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If you closely followed the racing career of the late, great NASCAR driver Dale Earnhardt Sr., then you’ve probably heard at least a couple stories about his third wife Teresa Earnhardt.

If you don’t know anything or much about her, then keep on reading, because she’s found herself at the center of more than one controversy. Let’s just say that she probably won’t be earning a NASCAR Hall of Fame induction anytime soon.

Teresa Earnhardt’s Career

Dale Earnhardt celebrates his 4th NASCAR Winston Cup Championship with wife Teresa Earnhardt, daughter Taylor Earnhardt and son Dale Earnhardt Jr. after the Atlanta Journal 500, NASCAR Winston Cup race, Atlanta Motor Speedway on November 18, 1990 in Hampton, Georgia
Photo by Brian Cleary/Getty Images

Teresa Earnhardt was born Teresa Houston in Hickory, North Carolina. She’s the biological mother of Taylor Nicole Earnhardt and the stepmother of Kerry Earnhardt and JR Motorsports co-owners Kelley Earnhardt Miller and Dale Earnhardt Jr. On top of that, she’s the former president and CEO of Dale Earnhardt, Inc. Thought it’s no longer an active racing team, DEI maintains a historical showroom where fans can visit to purchase memorabilia and other goods.

Now, Teresa actually ran the company for many years. She was in charge during four Busch Series championships in ’98, ’99, ’04, and ’05, as well as two Craftsman Truck Series championships in ’96 and ’98. Her very first win as a team owner was at the Daytona 500 in 2001, when Michael Waltrip took the victory in the No. 15 Chevrolet. Unfortunately, this victory was overshadowed by the tragic death of Dale Sr. at Daytona International Speedway on the final lap of the 2001 Daytona 500.

By late 2006, Teresa hired Max Siegel as the President of Global Operations for DEI to help expand further into the entertainment industry, and by 2007, DEI had acquired Ginn Racing.

Following her late husband’s death, Teresa was unable to retain sponsorship from Budweiser and the United States Army. Because of that, it led the team to a merger with Chip Ganassi Racing in 2008. Going forward, the name would be Earnhardt Ganassi Racing. They even managed to pull off a win at the Daytona 500 in 2010, courtesy of former stock car racing driver Jamie McMurray.

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Teresa’s ownership in EGR was absorbed by Chip Ganassi in 2014, after he bought Teresa out of her shares. They soon reverted the name back to Chip Ganassi Racing. This turned out to be a good thing, however, since she could now continue to operate DEI in Mooresville, North Carolina.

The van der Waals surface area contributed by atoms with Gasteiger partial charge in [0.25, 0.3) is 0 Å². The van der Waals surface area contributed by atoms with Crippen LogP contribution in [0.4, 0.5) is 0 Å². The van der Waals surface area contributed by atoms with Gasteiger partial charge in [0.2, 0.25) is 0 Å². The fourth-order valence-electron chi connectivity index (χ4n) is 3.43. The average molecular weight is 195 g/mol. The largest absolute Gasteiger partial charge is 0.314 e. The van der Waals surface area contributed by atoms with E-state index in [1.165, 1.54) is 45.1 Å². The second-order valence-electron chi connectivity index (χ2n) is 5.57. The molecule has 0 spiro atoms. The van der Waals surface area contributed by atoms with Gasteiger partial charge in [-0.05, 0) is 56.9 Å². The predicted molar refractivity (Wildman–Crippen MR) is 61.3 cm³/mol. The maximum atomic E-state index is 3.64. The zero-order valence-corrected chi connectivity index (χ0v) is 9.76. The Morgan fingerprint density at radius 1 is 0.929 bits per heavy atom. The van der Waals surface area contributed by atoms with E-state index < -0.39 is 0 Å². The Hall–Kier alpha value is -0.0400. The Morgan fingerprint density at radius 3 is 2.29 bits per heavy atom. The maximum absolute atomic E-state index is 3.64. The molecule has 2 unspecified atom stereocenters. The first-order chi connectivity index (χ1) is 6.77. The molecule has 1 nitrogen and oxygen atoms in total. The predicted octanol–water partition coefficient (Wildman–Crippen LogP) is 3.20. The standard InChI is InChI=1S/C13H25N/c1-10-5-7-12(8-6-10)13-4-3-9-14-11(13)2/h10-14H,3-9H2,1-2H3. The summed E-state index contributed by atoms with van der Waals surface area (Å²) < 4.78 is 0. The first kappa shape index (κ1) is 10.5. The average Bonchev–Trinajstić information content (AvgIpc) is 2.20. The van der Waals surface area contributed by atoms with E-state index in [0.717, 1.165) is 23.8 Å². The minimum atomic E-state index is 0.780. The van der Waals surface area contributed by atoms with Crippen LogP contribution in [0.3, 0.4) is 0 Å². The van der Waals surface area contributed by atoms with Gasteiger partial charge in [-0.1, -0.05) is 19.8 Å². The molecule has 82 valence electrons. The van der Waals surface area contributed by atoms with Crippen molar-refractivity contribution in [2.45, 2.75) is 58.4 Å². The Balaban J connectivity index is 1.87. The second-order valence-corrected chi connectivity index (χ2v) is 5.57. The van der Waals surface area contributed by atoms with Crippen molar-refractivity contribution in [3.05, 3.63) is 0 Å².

Teresa’s Troubles With the Earnhardt Family

Teresa Earnhardt speaks during a media event January 23, 2007 at Dale Earnhardt, Inc., in Mooresville, North Carolina
Photo By Grant Halverson/Getty Images for NASCAR

The controversy surrounding Teresa Earnhardt mostly stems from the way that she ran her late husband’s business as well as her practically non-existent relationships with her stepchildren.

Teresa’s strained relationship with Dale Jr. is particularly well documented. They two never really got along, but in 2007, Junior cut Teresa out of his life completely when he announced that he would not be returning to DEI for the 2008 season, leaving the NASCAR team for Hendrick Motorsports. The reason behind it was that they were unable to reach an agreement that worked for both himself and his three siblings, who claimed equal rights to the business.

During an episode of the Dale Jr. Download podcast in 2021, Ty Norris, the former executive vice president of DEI, recalled when Junior actually screamed at Teresa Earnhardt in 2003 over a breach of contract.

It all started when Dale and Michael Waltrip stormed into Norris’ office and demanded that they be paid. When Norris revealed that Teresa managed the account that paid them, they set up a meeting with her. That’s when the fireworks started.

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“Been waiting down here for three damn hours!” Junior allegedly yelled. “Y’all haven’t paid me! You’ve breached my contract!”

As Norris tells it, that’s when he realized that the relationship between Teresa and Dale Jr. was pretty much unsalvageable.

“I’m trying to mediate, but it was over,” Norris told Dale Jr. “It became bitter. You said what you wanted to say and you didn’t want to stick around longer. You had stuck around long enough and you left.”

To this day, Teresa and Junior still don’t get along. During the same podcast episode, Dale discussed his father’s old office, which is still located in a building at DEI, that holds memorabilia from Dale Sr.’s racing days. These are things that Dale Jr. and his siblings would all like access to, but, according to Dale, Teresa has apparently restricted that access.

“Apparently, the day Dad died, they locked the doors, and nobody has been in there since. And I believe that probably is true,” Earnhardt said. “I believe that no one has probably set foot in there, and Teresa’s made absolute sure that that’s the case.”

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Teresa Earnhardt also has beef with stepson Kerry Earnhardt, albeit for a different reason.

In 2016, she sued Kerry for using the Earnhardt name in his business venture. He and his wife were planning on marketing a line of homes and furniture with the name “The Earnhardt Collection,” however, Teresa won the appeal.

You can read more about the entire debacle here, but long story short, I’d venture to say that Teresa Earnhardt probably isn’t invited to too many family reunions these days.

This post was originally published on August 6, 2020.

MORE: Taylor Earnhardt, Dale Sr.’s Youngest Daughter, Found Success Outside of NASCAR

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